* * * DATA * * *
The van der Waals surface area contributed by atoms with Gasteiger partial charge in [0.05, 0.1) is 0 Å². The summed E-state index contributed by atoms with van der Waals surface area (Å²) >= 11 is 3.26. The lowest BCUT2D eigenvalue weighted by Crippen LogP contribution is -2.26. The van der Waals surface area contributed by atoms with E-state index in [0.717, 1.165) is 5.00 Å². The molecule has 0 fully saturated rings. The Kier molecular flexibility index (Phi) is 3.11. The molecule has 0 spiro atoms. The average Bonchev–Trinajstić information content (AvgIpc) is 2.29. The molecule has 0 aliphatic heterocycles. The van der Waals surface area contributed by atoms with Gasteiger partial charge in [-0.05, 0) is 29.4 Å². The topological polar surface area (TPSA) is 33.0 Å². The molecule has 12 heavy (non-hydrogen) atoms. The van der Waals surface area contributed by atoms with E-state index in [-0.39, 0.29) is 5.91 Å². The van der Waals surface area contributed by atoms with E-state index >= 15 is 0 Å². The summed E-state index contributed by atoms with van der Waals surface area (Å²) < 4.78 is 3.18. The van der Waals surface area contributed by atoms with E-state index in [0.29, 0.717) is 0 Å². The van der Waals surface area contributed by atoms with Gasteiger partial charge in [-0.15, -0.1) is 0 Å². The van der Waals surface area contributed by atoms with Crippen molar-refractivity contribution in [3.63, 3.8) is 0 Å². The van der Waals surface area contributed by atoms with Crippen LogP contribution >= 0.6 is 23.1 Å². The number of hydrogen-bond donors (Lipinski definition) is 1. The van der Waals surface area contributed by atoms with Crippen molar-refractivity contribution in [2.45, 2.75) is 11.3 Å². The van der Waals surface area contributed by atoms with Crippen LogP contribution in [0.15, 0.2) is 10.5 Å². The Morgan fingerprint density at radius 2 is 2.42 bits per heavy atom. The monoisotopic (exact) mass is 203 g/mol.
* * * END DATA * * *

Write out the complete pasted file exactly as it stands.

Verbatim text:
The van der Waals surface area contributed by atoms with Gasteiger partial charge in [0.05, 0.1) is 0 Å². The summed E-state index contributed by atoms with van der Waals surface area (Å²) >= 11 is 3.26. The lowest BCUT2D eigenvalue weighted by Crippen LogP contribution is -2.26. The van der Waals surface area contributed by atoms with E-state index in [0.717, 1.165) is 5.00 Å². The molecule has 0 fully saturated rings. The Kier molecular flexibility index (Phi) is 3.11. The molecule has 0 spiro atoms. The average Bonchev–Trinajstić information content (AvgIpc) is 2.29. The molecule has 0 aliphatic heterocycles. The van der Waals surface area contributed by atoms with Gasteiger partial charge in [-0.05, 0) is 29.4 Å². The topological polar surface area (TPSA) is 33.0 Å². The molecule has 12 heavy (non-hydrogen) atoms. The van der Waals surface area contributed by atoms with E-state index in [-0.39, 0.29) is 5.91 Å². The van der Waals surface area contributed by atoms with E-state index >= 15 is 0 Å². The summed E-state index contributed by atoms with van der Waals surface area (Å²) < 4.78 is 3.18. The van der Waals surface area contributed by atoms with E-state index in [0.29, 0.717) is 0 Å². The van der Waals surface area contributed by atoms with Gasteiger partial charge in [-0.15, -0.1) is 0 Å². The van der Waals surface area contributed by atoms with Crippen molar-refractivity contribution in [3.63, 3.8) is 0 Å². The van der Waals surface area contributed by atoms with Crippen LogP contribution >= 0.6 is 23.1 Å². The number of hydrogen-bond donors (Lipinski definition) is 1. The van der Waals surface area contributed by atoms with Crippen molar-refractivity contribution in [2.45, 2.75) is 11.3 Å². The van der Waals surface area contributed by atoms with Crippen LogP contribution in [0.15, 0.2) is 10.5 Å². The Morgan fingerprint density at radius 2 is 2.42 bits per heavy atom. The monoisotopic (exact) mass is 203 g/mol.